W3C home > Mailing lists > Public > public-interledger@w3.org > March 2016

Re: Crypto-condition Update

From: Evan Schwartz <evan@ripple.com>
Date: Mon, 21 Mar 2016 16:06:27 -0700
Message-ID: <CAONA2jULy3f0GLD4p1Aeohim9o+Kgtd84ULJzk3vAFCuYgjFJA@mail.gmail.com>
To: Dimitri De Jonghe <dimi@ascribe.io>
Cc: Jehan Tremback <jehan.tremback@gmail.com>, "zaki@manian.org" <zaki@manian.org>, Stefan Thomas <stefan@ripple.com>, Interledger Community Group <public-interledger@w3.org>
Here's the current mapping from the old terminology of conditions and
fulfillments onto that of a signature scheme:

   - Public key - full unhashed condition (which is generated by each party
   rather than being sent around)
   - (Public Key) Fingerprint - condition hash/id
   - Private key - (doesn't necessarily exist in one place, as the keys can
   be on different systems)
   - Message - dynamic message previously included in the fulfillment
   - Signature - fulfillment

So, Dimi, to answer your question, you can't parse the structure of the
condition/public key from the condition hash/fingerprint. The condition
itself could be very large and comprised of many branches. The
hash/fingerprint is a succinct identifier for that structure. Instead of
parsing the condition details from the fingerprint, the current
recommendation is that participants should generate the condition for
themselves. The details of the condition will likely be defined in
higher-level schemes. Does that make sense?

On Mon, Mar 21, 2016 at 3:28 PM, Dimitri De Jonghe <dimi@ascribe.io> wrote:

> Thanks for the update!
> As a matter of fact, we've converted the (old) spec into python to better
> figure out how it fits in our system.
> Details of the PR can be found here
> <https://github.com/bigchaindb/bigchaindb/pull/146>
> As we are mainly using a signature scheme, your efforts are in line with
> our thoughts:
> Our main use case is that people publish a condition, and actors in the
> system should be able to propose a fulfillment, given a condition.
> For an ED25519 condition in the new proposal, this should be fairly easy
> by simply inspecting the condition type and the unhashed public key.
> However it is still quite tedious to figure out the structure of a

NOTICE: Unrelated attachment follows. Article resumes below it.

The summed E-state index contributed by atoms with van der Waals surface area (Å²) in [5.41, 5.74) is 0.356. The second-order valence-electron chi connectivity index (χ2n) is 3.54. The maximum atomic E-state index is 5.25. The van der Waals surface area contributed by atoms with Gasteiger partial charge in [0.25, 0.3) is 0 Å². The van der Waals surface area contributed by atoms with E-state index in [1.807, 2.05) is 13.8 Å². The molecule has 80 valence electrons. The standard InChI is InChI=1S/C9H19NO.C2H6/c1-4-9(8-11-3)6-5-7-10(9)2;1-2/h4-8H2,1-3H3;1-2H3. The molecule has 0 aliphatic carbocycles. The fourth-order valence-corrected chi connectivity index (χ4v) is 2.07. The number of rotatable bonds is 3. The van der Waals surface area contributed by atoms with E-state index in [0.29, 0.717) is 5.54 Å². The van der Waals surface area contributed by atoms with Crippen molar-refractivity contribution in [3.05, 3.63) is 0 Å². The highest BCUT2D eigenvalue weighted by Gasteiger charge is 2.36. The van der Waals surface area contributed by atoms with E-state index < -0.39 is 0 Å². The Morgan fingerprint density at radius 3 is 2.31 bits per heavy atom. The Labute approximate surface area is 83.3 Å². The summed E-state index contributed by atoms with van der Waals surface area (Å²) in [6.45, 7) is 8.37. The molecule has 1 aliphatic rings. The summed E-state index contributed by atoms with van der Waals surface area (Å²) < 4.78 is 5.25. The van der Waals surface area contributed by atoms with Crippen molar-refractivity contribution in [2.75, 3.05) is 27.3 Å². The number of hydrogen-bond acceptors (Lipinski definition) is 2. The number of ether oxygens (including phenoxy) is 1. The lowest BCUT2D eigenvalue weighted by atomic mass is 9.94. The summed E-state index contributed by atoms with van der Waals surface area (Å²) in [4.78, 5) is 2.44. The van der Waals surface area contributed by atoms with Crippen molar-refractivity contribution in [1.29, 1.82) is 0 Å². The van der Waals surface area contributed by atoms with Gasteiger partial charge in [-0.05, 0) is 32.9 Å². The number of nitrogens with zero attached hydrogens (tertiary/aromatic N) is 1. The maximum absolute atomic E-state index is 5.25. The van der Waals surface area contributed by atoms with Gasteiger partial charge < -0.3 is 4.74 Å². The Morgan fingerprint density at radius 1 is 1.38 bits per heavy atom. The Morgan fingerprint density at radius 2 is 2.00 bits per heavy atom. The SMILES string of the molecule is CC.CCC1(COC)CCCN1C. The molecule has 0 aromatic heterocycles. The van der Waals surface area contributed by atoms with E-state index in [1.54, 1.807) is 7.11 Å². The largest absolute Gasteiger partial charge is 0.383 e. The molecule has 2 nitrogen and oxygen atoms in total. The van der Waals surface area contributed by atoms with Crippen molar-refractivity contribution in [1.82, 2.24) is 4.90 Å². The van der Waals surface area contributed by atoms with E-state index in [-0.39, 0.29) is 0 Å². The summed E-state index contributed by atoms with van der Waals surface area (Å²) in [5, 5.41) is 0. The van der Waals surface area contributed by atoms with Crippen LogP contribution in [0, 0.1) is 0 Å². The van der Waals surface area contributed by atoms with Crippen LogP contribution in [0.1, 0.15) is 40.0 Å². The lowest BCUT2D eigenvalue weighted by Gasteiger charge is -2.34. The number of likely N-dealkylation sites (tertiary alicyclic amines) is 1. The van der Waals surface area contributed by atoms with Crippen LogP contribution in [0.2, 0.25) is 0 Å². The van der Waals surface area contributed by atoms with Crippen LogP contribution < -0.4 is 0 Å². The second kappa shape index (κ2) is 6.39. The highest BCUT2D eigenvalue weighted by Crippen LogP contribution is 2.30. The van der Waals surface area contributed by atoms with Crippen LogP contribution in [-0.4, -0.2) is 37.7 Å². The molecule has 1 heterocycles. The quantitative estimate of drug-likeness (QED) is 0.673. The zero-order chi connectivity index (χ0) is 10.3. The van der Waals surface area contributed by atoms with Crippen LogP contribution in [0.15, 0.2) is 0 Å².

> (composed) threshold condition. Any ideas on that or am I missing something?
> Best,
> Dimi
> Op ma 21 mrt. 2016 om 23:16 schreef Evan Schwartz <evan@ripple.com>:
>> The instructions for turning the XML into RFC format can be found here:
>> https://github.com/interledger/five-bells-condition/blob/master/docs/build.md
>> On Mon, Mar 21, 2016 at 2:56 PM, Jehan Tremback <jehan.tremback@gmail.com
>> > wrote:
>>> What's the best way to view this new XML spec format?
>>> On Mon, Mar 21, 2016 at 12:55 PM, zaki@manian.org <zaki@manian.org>
>>> wrote:
>>>> I'm somewhat comfortable dropping the message requirement. It
>>>> definitely fits the Bitcoin norm of treating pubkeys as single use tokens.
>>>> Definitely simplifies everything from a 1.0 perspective. Doesn't
>>>> signficantly interfere with Skuchain's use case for generating ILP
>>>> fulfillments from contract signatures.
>>>> Should we document our discussion of governing the key value pairs in
>>>> the message with the threshold somewhere?
>>>> On Mon, Mar 21, 2016 at 3:08 PM, Evan Schwartz <evan@ripple.com> wrote:
>>>>> Credit actually goes to Zaki for suggesting the word "composite" when
>>>>> we were brainstorming succinct ways to describe this as a signature scheme
>>>>> On Mon, Mar 21, 2016 at 12:00 PM, Stefan Thomas <stefan@ripple.com>
>>>>> wrote:
>>>>>> Hey all,
>>>>>> Last week, Jehan, Zaki, Evan and I met at Jehan's office to work on
>>>>>> cryptoconditions, specifically the conversation turned to two things a)
>>>>>> changing the scheme from a condition/fulfillment scheme to more of a
>>>>>> signature scheme and b) fleshing out the multi-message functionality.
>>>>>> After the conversation it turned out that the devil with
>>>>>> multi-message is really in the details. So what I ended up doing over the
>>>>>> weekend is update the spec with the change to make it act more like a
>>>>>> signature scheme. This turned out to be a *hugely* simplifying change and
>>>>>> I'm very happy with it, nice work Jehan, Zaki, Evan!
>>>>>> As for adding multi-message support, I now believe that it should be
>>>>>> out-of-scope for v1. It requires the ability to destructure objects and
>>>>>> directing the right parts of the signed message to the right conditions. We
>>>>>> should still work on it, but I think it's a very valid choice if we decide
>>>>>> not to include it in v1. Neither Jehan's nor Five Bells use cases require
>>>>>> it as a feature and it can be easily added in the future by adding a new
>>>>>> condition type to do the destructuring.
>>>>>> Note that we may also change the name of the scheme: Evan suggested
>>>>>> "Composite Signatures" - which is the front-runner so far. But I didn't
>>>>>> want to make a ton of nomenclature changes until we've all agreed on a new
>>>>>> set of terminology.
>>>>>> Here's the PR - all of the changes and rationale are described
>>>>>> therein:
>>>>>> https://github.com/interledger/five-bells-condition/pull/14
>>>>>> - Stefan
>>>>> --
>>>>> Evan Schwartz | Software Architect | Ripple
>>>>> [image: ripple.com] <http://ripple.com>
>> --
>> Evan Schwartz | Software Architect | Ripple
>> [image: ripple.com] <http://ripple.com>

Evan Schwartz | Software Architect | Ripple
[image: ripple.com] <http://ripple.com>
Received on Monday, 21 March 2016 23:07:15 UTC

This archive was generated by hypermail 2.3.1 : Monday, 21 March 2016 23:07:16 UTC